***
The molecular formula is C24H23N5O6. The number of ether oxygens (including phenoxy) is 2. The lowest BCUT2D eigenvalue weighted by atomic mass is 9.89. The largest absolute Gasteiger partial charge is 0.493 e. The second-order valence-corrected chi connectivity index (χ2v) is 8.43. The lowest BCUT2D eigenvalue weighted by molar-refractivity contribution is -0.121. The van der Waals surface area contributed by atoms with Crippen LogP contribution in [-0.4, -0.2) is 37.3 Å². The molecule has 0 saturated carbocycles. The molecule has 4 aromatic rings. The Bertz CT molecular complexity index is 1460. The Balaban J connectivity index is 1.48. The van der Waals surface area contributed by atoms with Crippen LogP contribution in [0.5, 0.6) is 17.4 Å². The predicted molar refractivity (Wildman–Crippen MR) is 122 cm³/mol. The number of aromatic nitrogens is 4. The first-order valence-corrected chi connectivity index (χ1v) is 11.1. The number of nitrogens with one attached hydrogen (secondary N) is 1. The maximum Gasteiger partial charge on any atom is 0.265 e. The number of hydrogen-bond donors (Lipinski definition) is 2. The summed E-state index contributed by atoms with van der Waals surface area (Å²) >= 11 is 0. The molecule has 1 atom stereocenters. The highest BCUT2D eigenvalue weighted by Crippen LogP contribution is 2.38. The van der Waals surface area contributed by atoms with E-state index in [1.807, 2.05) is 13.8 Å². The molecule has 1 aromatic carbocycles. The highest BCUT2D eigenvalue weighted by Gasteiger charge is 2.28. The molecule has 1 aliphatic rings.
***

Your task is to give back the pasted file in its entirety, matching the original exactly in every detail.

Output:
The molecular formula is C24H23N5O6. The number of ether oxygens (including phenoxy) is 2. The lowest BCUT2D eigenvalue weighted by atomic mass is 9.89. The largest absolute Gasteiger partial charge is 0.493 e. The second-order valence-corrected chi connectivity index (χ2v) is 8.43. The lowest BCUT2D eigenvalue weighted by molar-refractivity contribution is -0.121. The van der Waals surface area contributed by atoms with Crippen LogP contribution in [-0.4, -0.2) is 37.3 Å². The molecule has 0 saturated carbocycles. The molecule has 4 aromatic rings. The Bertz CT molecular complexity index is 1460. The Balaban J connectivity index is 1.48. The van der Waals surface area contributed by atoms with Crippen LogP contribution in [0.5, 0.6) is 17.4 Å². The predicted molar refractivity (Wildman–Crippen MR) is 122 cm³/mol. The number of aromatic nitrogens is 4. The first-order valence-corrected chi connectivity index (χ1v) is 11.1. The number of nitrogens with one attached hydrogen (secondary N) is 1. The maximum Gasteiger partial charge on any atom is 0.265 e. The number of hydrogen-bond donors (Lipinski definition) is 2. The summed E-state index contributed by atoms with van der Waals surface area (Å²) >= 11 is 0. The molecule has 1 atom stereocenters. The highest BCUT2D eigenvalue weighted by Crippen LogP contribution is 2.38. The van der Waals surface area contributed by atoms with E-state index in [1.807, 2.05) is 13.8 Å². The molecule has 1 aromatic carbocycles. The highest BCUT2D eigenvalue weighted by Gasteiger charge is 2.28. The molecule has 1 aliphatic rings.